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koda
Pit bull
8 Weeks
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koda
Pit bull
8 Weeks

how can I start attack training on my 8 week almost 9 week old puppy? I’ve got him to do some basic commands I just wanna know how I could start attack training with him

Caitlin Crittenden
Caitlin Crittenden
Dog Trainer
842 Dog owners recommended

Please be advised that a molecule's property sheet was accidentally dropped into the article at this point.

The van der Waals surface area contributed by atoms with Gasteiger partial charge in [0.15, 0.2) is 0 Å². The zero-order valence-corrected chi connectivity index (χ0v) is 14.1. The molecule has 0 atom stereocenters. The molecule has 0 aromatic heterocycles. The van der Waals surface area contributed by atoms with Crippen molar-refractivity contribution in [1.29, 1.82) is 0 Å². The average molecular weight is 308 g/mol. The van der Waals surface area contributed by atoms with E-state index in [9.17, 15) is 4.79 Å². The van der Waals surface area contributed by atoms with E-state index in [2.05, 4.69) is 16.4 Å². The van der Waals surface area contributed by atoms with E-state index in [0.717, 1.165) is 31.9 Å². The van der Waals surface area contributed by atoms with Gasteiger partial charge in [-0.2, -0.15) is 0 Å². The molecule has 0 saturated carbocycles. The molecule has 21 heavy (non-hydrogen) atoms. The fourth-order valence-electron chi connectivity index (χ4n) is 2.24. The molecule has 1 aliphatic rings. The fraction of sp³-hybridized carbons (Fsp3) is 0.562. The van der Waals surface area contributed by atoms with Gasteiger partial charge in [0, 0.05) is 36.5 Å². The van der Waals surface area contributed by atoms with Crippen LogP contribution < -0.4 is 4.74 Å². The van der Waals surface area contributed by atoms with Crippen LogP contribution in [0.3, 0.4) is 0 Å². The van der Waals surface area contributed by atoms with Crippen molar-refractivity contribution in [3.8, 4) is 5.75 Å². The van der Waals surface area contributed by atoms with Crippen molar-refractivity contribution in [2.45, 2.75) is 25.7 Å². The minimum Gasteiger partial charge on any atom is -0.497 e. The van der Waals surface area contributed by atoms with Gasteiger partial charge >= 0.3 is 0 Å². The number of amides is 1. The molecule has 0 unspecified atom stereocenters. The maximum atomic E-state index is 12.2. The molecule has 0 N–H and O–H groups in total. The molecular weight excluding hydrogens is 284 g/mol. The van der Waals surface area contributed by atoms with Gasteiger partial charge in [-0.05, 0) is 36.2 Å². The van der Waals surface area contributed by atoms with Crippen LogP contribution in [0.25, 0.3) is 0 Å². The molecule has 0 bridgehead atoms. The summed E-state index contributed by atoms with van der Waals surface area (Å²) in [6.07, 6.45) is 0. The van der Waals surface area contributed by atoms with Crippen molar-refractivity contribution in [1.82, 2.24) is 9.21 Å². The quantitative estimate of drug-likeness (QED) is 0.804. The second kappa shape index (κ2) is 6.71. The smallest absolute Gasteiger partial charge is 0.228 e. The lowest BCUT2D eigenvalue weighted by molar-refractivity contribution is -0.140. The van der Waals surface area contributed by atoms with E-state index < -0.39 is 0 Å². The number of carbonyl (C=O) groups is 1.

Hello Chloe, Generally protection training is not started until a dog is at least 10 months old. First, you need pup to gain an advanced level of obedience with commands like Come, Leave It, Heel, ect...Continue with Basic obedience commands, work up to Intermediate obedience commands, then move onto Advanced to give you the level of reliability in training a protection dog must have. You also need to thoroughly socialize pup even though that can seem counter intuitive, so that pup grows up to be confident and not fear aggressive, timid, or unable to tell a true threat from something normal. A protection dog doesn't attack out of true aggression, they are confident, skilled through training practice, and responding to your commands or situations they have been taught to react to, making pup safe enough to bring with you places when it's not time for pup to attack, while also being calm and alert in general. If pup is not socializes well pup likely won't be stable enough temperament-wise for you to bring them with you places, and thus pup won't be able to protect you. An advanced level of obedience and thorough socialization often takes several months to accomplish, giving pup the time needed for them to mature mentally and sexually, allowing natural instincts like a defense drive to manifest, so that protection training can be started around a year. Best of luck training, Caitlin Crittenden